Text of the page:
speak like an Anthropophaginian unto thee. Knock, I say.
SIMPLE. There's an old woman, a fat woman, gone up into
his chamber; I'll be so bold as stay, sir, till she come
down;
I come to speak with her, indeed.
HOST. Ha! a fat woman? The knight may be robb'd. I'll call.
Bully knight! Bully Sir John! Speak from thy lungs
military. Art thou there? It is thine host, thine Ephesian,
calls.
FALSTAFF. [Above] How now, mine host?
HOST. Here's a Bohemian-Tartar tarries the coming down of
thy fat woman. Let her descend, bully, let her descend;
my chambers are honourible. Fie, privacy, fie!

Enter FALSTAFF

FALSTAFF. There was, mine host, an old fat woman even
now with, me; but she's gone.
SIMPLE. Pray you, sir, was't not the wise woman of
Brainford?
FALSTAFF. Ay, marry was it, mussel-shell. What would you
with her?
SIMPLE. My master, sir, my Master Slender, sent to her,
seeing her go thorough the streets, to know, sir, whether one
Nym, sir, that beguil'd him of a chain, had the chain or no.
FALSTAFF. I spake with the old woman about it.
SIMPLE. And what says she, I pray, sir?
FALSTAFF Marry, she says that the very same man that
beguil'd Master Slender of his chain cozen'd him of it.
SIMPLE. I would I could have spoken with the woman
herself; I had other things to have spoken with her too,
from him.
FALSTAFF. What are they? Let us know.
HOST. Ay, come; quick.
SIMPLE. I may not conceal them, sir.
FALSTAFF. Conceal them, or thou diest.
SIMPLE.. Why, sir, they were nothing but about Mistress
Anne Page: to know if it were my master's fortune to
have her or no.
FALSTAFF. 'Tis, 'tis his fortune.
SIMPLE. What sir?
FALSTAFF. To have her, or no. Go; say the woman told me
so.
SIMPLE. May I be bold to say so, sir?
FALSTAFF. Ay, sir, like who more bold?
SIMPLE., I thank your worship; I shall make my master glad
with these tidings. Exit SIMPLE
HOST. Thou art clerkly, thou art clerkly, Sir John. Was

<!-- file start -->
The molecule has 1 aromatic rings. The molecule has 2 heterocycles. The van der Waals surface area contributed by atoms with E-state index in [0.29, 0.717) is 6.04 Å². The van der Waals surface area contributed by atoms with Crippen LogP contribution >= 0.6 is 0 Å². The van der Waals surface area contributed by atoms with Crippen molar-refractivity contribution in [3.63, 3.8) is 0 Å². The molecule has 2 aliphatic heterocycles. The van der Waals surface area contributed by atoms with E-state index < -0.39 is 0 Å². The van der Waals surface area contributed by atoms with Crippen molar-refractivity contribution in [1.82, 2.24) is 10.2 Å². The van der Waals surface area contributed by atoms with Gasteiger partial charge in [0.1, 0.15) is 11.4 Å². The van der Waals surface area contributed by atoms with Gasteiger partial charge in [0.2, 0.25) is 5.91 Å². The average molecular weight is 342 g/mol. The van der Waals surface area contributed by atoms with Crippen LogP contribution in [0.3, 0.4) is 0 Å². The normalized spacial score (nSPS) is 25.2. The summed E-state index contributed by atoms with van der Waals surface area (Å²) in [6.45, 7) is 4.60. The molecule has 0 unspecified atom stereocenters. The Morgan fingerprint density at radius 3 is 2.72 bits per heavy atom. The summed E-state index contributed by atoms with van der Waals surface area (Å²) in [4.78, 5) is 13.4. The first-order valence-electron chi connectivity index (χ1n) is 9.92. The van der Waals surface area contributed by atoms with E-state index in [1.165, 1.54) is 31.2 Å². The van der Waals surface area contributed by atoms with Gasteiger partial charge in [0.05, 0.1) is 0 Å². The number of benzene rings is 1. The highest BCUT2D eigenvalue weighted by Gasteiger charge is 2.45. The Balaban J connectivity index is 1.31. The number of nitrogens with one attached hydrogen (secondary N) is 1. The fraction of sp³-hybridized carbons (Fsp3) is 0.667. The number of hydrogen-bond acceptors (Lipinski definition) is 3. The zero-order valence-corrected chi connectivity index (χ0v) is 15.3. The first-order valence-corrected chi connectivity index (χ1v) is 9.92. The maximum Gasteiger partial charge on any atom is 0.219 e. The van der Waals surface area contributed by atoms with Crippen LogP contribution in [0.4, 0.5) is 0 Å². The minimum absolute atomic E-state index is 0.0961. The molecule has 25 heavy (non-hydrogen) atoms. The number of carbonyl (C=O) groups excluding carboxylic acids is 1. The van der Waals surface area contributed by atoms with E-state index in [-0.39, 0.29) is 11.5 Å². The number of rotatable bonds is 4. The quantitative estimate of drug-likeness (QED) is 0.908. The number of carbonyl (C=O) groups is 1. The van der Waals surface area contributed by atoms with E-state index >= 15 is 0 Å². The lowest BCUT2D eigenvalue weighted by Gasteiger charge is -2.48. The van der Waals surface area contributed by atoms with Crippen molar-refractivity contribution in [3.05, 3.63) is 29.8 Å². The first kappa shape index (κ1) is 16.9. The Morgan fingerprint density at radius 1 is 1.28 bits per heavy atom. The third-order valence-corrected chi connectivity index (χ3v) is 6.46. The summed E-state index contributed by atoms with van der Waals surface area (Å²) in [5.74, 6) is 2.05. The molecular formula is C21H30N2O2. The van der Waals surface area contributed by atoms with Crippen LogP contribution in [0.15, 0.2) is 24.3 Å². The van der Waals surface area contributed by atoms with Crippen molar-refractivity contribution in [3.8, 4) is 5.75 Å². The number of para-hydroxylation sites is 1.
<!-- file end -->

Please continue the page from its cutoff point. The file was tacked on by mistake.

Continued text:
there a wise woman with thee?
FALSTAFF. Ay, that there was, mine host; one that hath
taught me more wit than ever I learn'd before in my life;
and I paid nothing for it neither, but was paid for my
learning.

Enter BARDOLPH

BARDOLPH. Out, alas, sir, cozenage, mere cozenage!
HOST. Where be my horses? Speak well of them, varletto.
BARDOLPH. Run away with the cozeners; for so soon as I
came beyond Eton, they threw me off from behind one of
them, in a slough of mire; and set spurs and away, like
three German devils, three Doctor Faustuses.
HOST. They are gone but to meet the Duke, villain; do not
say they be fled. Germans are honest men.

Enter SIR HUGH EVANS

EVANS. Where is mine host?
HOST. What is the matter, sir?
EVANS. Have a care of your entertainments. There is a friend
of mine come to town tells me there is three
cozen-germans that has cozen'd all the hosts of Readins,
of Maidenhead, of Colebrook, of horses and money. I tell you
for
good will, look you; you are wise, and full of gibes and
vlouting-stogs, and 'tis not convenient you should be
cozened. Fare you well. Exit

Enter DOCTOR CAIUS

CAIUS. Vere is mine host de Jarteer?
HOST. Here, Master Doctor, in perplexity and doubtful
dilemma.
CAIUS. I cannot tell vat is dat; but it is tell-a me dat you
make grand preparation for a Duke de Jamany. By my
trot, dere is no duke that the court is know to come; I
tell you for good will. Adieu. Exit
HOST. Hue and cry, villain, go! Assist me, knight; I am
undone. Fly, run, hue and cry, villain; I am undone.
Exeunt HOST and BARDOLPH
FALSTAFF. I would all the world might be cozen'd, for I have
been cozen'd and beaten too. If it should come to the ear
of the court how I have been transformed, and how my
transformation hath been wash'd and cudgell'd, they
would melt me out of my fat, drop by drop, and liquor
fishermen's boots with me; I warrant they would whip me